Regardless of its profitability, digital sales are not going down too well for many in Scotland, according to a new YouGov survey backed by Amazon
As the long-time industrial soul of Britain, Scotland’s economy has historically thrived on being more physical. So maybe it's not surprising that, regardless of the launch of recent productivity programmes with access to modern tech, adopting e-commerce into their businesses have proven tough for many Scottish SMEs, according to new research by YouGov.
Commissioned by Amazon, YouGov’s latest survey reveals that a whopping 59% of Scottish SMEs do not use e-commerce to sell products and services, with a stubborn 90% further stating they have no intentions to do so next year. However, in testimony to the captivation of e-commerce, when it comes to the 41% having taken the plunge, only 1% don’t plan to increase their use of e-commerce in order to grow sales. Moreover, newly born Scottish startups in their first year of trading proved to be the most comfortable with digital sales at 44%, only behind SMEs operating in the retail sector at 74%.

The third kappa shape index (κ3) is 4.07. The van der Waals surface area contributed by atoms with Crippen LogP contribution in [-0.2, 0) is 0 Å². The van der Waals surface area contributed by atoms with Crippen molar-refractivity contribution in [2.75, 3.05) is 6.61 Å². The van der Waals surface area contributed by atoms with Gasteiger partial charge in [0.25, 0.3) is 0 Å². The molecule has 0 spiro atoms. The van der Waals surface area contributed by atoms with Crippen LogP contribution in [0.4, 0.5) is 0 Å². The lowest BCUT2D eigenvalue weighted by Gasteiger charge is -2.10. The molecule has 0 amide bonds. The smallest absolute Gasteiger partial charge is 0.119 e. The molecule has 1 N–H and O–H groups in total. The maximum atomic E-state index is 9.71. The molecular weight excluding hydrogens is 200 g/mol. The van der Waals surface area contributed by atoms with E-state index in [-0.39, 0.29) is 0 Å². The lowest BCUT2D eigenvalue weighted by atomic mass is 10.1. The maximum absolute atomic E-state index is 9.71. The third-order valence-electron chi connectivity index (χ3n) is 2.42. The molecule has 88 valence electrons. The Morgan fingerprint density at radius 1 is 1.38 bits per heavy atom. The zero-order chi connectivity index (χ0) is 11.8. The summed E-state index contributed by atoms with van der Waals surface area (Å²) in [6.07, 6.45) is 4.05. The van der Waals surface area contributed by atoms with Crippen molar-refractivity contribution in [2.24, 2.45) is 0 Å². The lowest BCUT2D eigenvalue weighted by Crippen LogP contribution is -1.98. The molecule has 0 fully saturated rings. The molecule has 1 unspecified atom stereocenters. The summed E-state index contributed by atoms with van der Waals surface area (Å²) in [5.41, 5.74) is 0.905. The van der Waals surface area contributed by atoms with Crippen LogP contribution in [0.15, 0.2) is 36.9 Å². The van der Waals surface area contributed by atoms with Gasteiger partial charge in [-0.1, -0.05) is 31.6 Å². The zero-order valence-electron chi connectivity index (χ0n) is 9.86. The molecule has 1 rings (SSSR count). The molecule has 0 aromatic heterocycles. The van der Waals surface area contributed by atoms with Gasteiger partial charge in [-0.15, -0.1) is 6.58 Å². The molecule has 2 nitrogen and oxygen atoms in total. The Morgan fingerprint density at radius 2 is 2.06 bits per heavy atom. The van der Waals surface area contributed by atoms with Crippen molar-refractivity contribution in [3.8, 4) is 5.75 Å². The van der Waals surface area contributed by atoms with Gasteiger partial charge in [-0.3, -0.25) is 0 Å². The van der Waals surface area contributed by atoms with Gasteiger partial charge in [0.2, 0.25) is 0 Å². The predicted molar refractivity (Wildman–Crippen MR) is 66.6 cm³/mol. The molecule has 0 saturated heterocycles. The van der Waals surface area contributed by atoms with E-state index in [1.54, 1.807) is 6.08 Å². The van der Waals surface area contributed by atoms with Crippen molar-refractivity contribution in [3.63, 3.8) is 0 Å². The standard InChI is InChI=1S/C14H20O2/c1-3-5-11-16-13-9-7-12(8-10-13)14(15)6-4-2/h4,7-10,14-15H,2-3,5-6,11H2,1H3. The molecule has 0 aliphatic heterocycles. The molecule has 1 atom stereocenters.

Commenting on the results Doug Gurr, UK country manager at Amazon, said: “The findings show there’s still a fair degree of hesitation from SMEs in Scotland about selling globally and adopting great use of digital, despite the huge opportunities they bring. Last year we saw tens of thousands of UK businesses achieve £2.3bn in exports by selling around the world on Amazon.”
The findings precede the launch of an Amazon Academy in Glasgow, where the e-commerce titan looks to dig up a potential £15bn from rural UK businesses alone by introducing digital sales to the less tech-savvy. Indeed, Scotland could prove to be a gold mine in such an expedition.